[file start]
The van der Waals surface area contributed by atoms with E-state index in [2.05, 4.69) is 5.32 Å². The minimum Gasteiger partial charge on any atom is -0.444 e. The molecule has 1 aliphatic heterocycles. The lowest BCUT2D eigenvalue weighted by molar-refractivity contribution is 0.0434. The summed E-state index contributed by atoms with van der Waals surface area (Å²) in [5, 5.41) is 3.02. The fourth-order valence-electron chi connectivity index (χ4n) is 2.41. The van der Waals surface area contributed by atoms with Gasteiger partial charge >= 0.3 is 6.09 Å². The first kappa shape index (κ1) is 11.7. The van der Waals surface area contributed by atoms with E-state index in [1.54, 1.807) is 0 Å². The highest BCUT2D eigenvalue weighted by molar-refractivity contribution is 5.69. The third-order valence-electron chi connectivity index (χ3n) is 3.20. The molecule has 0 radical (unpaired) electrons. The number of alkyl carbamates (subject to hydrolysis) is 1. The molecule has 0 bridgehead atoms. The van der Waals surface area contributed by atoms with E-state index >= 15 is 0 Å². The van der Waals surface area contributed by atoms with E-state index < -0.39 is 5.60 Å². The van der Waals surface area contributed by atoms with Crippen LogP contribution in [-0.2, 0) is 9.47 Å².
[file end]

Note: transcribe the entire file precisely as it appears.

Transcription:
The van der Waals surface area contributed by atoms with E-state index in [2.05, 4.69) is 5.32 Å². The minimum Gasteiger partial charge on any atom is -0.444 e. The molecule has 1 aliphatic heterocycles. The lowest BCUT2D eigenvalue weighted by molar-refractivity contribution is 0.0434. The summed E-state index contributed by atoms with van der Waals surface area (Å²) in [5, 5.41) is 3.02. The fourth-order valence-electron chi connectivity index (χ4n) is 2.41. The van der Waals surface area contributed by atoms with Gasteiger partial charge >= 0.3 is 6.09 Å². The first kappa shape index (κ1) is 11.7. The van der Waals surface area contributed by atoms with E-state index in [1.54, 1.807) is 0 Å². The highest BCUT2D eigenvalue weighted by molar-refractivity contribution is 5.69. The third-order valence-electron chi connectivity index (χ3n) is 3.20. The molecule has 0 radical (unpaired) electrons. The number of alkyl carbamates (subject to hydrolysis) is 1. The molecule has 0 bridgehead atoms. The van der Waals surface area contributed by atoms with E-state index >= 15 is 0 Å². The van der Waals surface area contributed by atoms with E-state index < -0.39 is 5.60 Å². The van der Waals surface area contributed by atoms with Crippen LogP contribution in [-0.2, 0) is 9.47 Å².